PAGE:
The homology between the fragmented body politic and its suffering physical bodies in Titus Andronicus seems to suggest that Shakespeare represents physical disability negatively: as corruption, disorder, incapacity. By relying upon a corporeal metaphor of fragmentation to characterise the political state of Rome, Shakespeare makes the traumatised or dismembered body bear a negative ideological burden; political inefficacy seems to be equated with the violated body. Inversely, and to the same effect, Titus and Lavinia's violated bodies seem to render their access to political and social agency difficult, if not impossible. However, at both the metaphorical and material level, Shakespeare endows the dis-abled body with the capacity to heal or adapt itself under the most extenuating circumstances. Overcoming physical barriers to communication and action, Titus and Lavinia enable themselves to enact revenge. This essay argues that the adaptability of the political and physical body in Titus suggests a potentially affirmative way of reconceptualising the physically incomplete body - not as a disabled entity but as a body that can suffer partial losses and still survive, succeed even, if its constituent parts form their own internally coherent body.
burst from them. A beautiful, healing laughter that washed away the poison of Iago’s words. ‘Oh God, Hero,’ Beatrice said, reaching out and grabbing one of Hero’s hands. ‘I know,’ Hero agreed. ‘Me too.’ Beatrice pulled Hero into a tight hug, suddenly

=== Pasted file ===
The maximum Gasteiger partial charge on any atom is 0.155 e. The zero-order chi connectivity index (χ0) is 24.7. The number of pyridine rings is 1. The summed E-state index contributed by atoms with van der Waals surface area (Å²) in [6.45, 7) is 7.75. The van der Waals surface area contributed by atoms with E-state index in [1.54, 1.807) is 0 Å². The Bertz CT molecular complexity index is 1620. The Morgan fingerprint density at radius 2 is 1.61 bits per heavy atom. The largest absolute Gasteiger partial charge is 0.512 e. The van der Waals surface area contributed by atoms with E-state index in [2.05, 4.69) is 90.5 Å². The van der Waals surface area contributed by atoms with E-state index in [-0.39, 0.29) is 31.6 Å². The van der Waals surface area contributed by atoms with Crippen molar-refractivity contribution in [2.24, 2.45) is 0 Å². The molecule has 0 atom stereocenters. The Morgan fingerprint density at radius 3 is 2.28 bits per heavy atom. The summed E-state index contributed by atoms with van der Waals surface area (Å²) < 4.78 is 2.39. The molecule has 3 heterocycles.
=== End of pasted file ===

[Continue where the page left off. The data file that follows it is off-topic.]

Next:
comfortable, if not exactly at home. According to John Henderson’s The Renaissance Hospital: Healing the Body and Healing the Soul (Yale UP, 2006): ‘In the sixteenth century and beyond, information and favorable comments about Italian hospitals were carried
Dunsinane turns from an empty signifier – as within it he was bereft of ‘honour, love, obedience, troops of friends’ (V.iii.25) – to an imprint of the English–Scottish coalition that brings Malcolm to power and the promise of healing to Scotland and its
and night. Learning to see how others see is the central goal of The Epithalamion , but this poem provides a one-time solution since the poet can only marry one bride, once at a time. 35 The poet’s vision therefore has no real healing force or
The Bombing of Kuta and the Recovery of the Balinese Tourist Identity
Clare B. Fischer
The 2002 bombing of the tourist nightclubs in Bali created multiple disturbances: it exposed the history of violence, destabilized the tourism economy and prompted a public debate about the comparative virtues of a revitalized tourism industry. Two televised commemorative ceremonies were performed to restore local relations and the global memory of Bali as a peaceful, tropical paradise: the cleansing ceremony and the first anniversary ceremony. Rather than promoting healing, these rituals further disclosed and exacerbated complex tensions within the Balinese society and its tourism industry.